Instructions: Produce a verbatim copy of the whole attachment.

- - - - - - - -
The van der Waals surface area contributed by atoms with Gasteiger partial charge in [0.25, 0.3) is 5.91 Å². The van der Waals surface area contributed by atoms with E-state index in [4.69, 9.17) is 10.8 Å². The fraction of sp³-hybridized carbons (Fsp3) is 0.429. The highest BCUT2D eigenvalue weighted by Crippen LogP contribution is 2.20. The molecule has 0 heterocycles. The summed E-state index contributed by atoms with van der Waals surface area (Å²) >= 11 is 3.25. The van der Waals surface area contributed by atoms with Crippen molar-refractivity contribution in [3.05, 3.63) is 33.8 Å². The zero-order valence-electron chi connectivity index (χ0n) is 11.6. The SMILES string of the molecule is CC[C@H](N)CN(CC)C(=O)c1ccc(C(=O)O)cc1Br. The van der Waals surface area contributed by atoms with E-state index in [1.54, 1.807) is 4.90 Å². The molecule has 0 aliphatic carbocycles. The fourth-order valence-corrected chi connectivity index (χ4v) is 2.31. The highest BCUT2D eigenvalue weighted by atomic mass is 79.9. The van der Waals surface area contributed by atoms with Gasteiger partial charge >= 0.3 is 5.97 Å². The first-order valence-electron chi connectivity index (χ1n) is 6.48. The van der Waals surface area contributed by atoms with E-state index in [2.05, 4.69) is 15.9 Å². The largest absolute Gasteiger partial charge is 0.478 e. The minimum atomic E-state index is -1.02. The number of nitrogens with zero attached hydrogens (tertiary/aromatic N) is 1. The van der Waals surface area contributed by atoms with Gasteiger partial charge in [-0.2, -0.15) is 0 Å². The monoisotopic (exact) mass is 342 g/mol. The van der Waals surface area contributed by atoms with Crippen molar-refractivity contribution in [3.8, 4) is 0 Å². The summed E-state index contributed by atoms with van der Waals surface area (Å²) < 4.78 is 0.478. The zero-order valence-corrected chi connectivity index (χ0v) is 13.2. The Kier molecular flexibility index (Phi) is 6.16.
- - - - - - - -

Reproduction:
The van der Waals surface area contributed by atoms with Gasteiger partial charge in [0.25, 0.3) is 5.91 Å². The van der Waals surface area contributed by atoms with E-state index in [4.69, 9.17) is 10.8 Å². The fraction of sp³-hybridized carbons (Fsp3) is 0.429. The highest BCUT2D eigenvalue weighted by Crippen LogP contribution is 2.20. The molecule has 0 heterocycles. The summed E-state index contributed by atoms with van der Waals surface area (Å²) >= 11 is 3.25. The van der Waals surface area contributed by atoms with Crippen molar-refractivity contribution in [3.05, 3.63) is 33.8 Å². The zero-order valence-electron chi connectivity index (χ0n) is 11.6. The SMILES string of the molecule is CC[C@H](N)CN(CC)C(=O)c1ccc(C(=O)O)cc1Br. The van der Waals surface area contributed by atoms with E-state index in [1.54, 1.807) is 4.90 Å². The molecule has 0 aliphatic carbocycles. The fourth-order valence-corrected chi connectivity index (χ4v) is 2.31. The highest BCUT2D eigenvalue weighted by atomic mass is 79.9. The van der Waals surface area contributed by atoms with Gasteiger partial charge >= 0.3 is 5.97 Å². The first-order valence-electron chi connectivity index (χ1n) is 6.48. The van der Waals surface area contributed by atoms with E-state index in [2.05, 4.69) is 15.9 Å². The largest absolute Gasteiger partial charge is 0.478 e. The minimum atomic E-state index is -1.02. The number of nitrogens with zero attached hydrogens (tertiary/aromatic N) is 1. The van der Waals surface area contributed by atoms with Gasteiger partial charge in [-0.2, -0.15) is 0 Å². The monoisotopic (exact) mass is 342 g/mol. The van der Waals surface area contributed by atoms with Crippen molar-refractivity contribution in [3.8, 4) is 0 Å². The summed E-state index contributed by atoms with van der Waals surface area (Å²) < 4.78 is 0.478. The zero-order valence-corrected chi connectivity index (χ0v) is 13.2. The Kier molecular flexibility index (Phi) is 6.16.